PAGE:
What baffles me is how someone can spout objective moralities, while professing a religion (atheism) that cannot ground them.

  2. Dawkins: “Unborn Children are Pigs.” Perhaps he speaks of himself? That would make a lot of sense. A person who is really a pig in disguise would never consider women or men (victims of adultery), nor children (victims of infanticide), nor unborn children (victims of murder in the womb) to be human beings. No he would regard all as pigs equal to himself. “Oink, oink,” he would say. “It’s just luck that I can live and thrive in this world. I was destined for the chopping block. I was to be unborn pork chop, but lucky me, I lived! Unlucky you, you did not!” And what would he say of the children beheaded by ISIS? “Oh too bad. Wrong place wrong time. Lucky me. I’m not in the Middle East. Unlucky them, turned into pork chops.”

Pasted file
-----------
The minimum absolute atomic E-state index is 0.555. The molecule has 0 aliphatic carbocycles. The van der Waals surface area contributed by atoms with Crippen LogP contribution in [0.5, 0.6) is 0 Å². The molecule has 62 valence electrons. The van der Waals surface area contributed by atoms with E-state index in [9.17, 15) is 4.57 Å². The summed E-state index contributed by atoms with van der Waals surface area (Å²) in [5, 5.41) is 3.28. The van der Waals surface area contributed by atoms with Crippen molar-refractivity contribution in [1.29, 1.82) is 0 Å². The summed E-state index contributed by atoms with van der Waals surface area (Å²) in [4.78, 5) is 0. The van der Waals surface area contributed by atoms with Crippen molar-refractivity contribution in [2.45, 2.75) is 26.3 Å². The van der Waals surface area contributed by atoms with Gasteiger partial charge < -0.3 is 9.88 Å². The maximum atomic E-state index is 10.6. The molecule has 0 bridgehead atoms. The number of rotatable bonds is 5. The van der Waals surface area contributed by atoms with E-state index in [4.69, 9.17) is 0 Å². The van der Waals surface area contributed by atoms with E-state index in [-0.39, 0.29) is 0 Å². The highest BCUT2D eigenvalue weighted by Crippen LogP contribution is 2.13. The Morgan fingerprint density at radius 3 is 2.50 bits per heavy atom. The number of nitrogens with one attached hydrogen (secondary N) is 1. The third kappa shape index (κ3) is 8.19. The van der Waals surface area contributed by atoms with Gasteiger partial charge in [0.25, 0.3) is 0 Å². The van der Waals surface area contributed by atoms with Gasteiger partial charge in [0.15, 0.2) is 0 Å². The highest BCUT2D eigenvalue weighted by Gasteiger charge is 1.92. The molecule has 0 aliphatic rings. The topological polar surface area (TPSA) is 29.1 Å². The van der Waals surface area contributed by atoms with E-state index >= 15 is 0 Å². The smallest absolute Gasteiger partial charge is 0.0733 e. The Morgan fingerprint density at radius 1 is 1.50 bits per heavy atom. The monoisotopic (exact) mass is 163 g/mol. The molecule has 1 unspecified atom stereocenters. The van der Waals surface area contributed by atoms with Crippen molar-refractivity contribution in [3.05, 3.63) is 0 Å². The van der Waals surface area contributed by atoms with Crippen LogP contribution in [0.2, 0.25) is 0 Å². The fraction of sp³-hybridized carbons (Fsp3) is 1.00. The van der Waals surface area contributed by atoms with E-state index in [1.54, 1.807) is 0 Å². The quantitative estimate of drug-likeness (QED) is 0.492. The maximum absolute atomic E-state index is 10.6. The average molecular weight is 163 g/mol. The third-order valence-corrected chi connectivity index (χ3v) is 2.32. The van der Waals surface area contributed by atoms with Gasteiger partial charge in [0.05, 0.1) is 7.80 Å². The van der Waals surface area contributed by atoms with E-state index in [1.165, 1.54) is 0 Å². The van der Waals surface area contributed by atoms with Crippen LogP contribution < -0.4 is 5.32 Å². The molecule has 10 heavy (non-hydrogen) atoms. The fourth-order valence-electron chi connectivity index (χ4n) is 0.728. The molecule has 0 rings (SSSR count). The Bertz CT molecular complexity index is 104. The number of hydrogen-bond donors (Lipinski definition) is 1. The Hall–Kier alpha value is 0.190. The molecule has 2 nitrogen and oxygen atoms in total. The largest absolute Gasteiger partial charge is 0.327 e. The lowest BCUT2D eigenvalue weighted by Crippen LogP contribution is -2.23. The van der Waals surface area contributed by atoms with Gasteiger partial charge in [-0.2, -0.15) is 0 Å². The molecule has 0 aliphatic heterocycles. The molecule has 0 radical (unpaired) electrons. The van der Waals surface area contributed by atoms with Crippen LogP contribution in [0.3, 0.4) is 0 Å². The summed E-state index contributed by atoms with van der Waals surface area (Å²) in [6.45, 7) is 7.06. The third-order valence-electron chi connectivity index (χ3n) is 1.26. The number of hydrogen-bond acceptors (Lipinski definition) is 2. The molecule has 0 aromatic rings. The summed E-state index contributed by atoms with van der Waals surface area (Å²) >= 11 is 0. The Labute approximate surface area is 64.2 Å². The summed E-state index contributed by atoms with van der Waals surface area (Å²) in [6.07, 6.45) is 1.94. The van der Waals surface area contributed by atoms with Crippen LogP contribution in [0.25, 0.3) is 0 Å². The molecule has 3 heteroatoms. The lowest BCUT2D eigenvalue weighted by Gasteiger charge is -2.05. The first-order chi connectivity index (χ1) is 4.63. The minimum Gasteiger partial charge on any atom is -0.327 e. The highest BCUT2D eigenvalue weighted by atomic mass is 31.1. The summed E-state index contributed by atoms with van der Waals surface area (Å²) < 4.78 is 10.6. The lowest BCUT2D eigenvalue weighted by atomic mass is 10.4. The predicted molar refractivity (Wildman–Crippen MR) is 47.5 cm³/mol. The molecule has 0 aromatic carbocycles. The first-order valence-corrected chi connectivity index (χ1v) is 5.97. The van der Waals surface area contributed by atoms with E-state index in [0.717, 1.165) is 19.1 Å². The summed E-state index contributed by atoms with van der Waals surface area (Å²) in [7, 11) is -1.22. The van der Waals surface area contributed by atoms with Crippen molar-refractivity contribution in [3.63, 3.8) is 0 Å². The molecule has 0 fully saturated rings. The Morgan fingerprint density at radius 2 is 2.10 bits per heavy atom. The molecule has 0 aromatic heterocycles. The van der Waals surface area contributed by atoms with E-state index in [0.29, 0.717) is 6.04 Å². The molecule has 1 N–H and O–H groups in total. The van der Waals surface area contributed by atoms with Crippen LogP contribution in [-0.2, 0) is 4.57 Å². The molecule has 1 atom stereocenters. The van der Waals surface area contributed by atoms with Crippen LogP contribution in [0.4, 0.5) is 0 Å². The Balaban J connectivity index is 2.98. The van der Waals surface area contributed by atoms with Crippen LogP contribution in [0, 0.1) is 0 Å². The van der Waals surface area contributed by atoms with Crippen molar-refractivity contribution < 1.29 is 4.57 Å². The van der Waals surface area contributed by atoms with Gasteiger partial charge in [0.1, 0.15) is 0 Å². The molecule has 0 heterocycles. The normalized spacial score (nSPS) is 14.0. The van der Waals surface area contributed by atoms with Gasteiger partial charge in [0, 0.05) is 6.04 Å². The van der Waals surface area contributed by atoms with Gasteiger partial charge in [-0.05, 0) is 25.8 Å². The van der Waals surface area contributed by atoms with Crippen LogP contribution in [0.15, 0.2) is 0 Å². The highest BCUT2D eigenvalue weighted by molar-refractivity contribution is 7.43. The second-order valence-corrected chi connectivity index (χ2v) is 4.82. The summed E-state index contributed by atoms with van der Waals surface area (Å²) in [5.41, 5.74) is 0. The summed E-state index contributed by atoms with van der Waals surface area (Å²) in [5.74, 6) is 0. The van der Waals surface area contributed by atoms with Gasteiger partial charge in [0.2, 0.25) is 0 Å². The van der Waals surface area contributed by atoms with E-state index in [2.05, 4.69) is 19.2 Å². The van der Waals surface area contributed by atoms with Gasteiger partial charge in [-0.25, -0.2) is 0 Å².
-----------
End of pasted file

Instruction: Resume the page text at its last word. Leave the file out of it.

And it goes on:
Gag me with a spoon. I want to vomit. I guess the secret of this man’s evil is that he does not know himself as a human being. He thinks he is pork chop. No one can really know his “self” unless he is firmly grounded in a relationship with God. Otherwise we are all pork chops. God bless you. Susan Fox http://www.christsfaithfulwitness.com

  3. WorldGoneCrazy says:

    The “Pope Dawkins” picture is priceless, although some Catholics will be offended. Of course, a-theists like to point to the pedophile priest problem in the church as “normative” to Catholicism and Christianity, but here we have “Pope Dawkins” weighing in on this behavior as well: http://www.lifesitenews.com/news/richard-dawkins-theres-nothing-wrong-with-a-little-mild-pedophilia

    He also argues that a little racism isn’t bad. When it comes to morality, all a-theists can learn from Dawkins: don’t condemn ANY behavior, because it is like condemning chocolate ice cream in favor of vanilla. But, remember: that means you cannot condemn us Christians either, calling us names and questioning our morality – that would be self-refuting. On the other hand, if you want to sit in the lap of God to slap His face, we are happy to bring you along. Let us begin with Genesis 1:1. :-)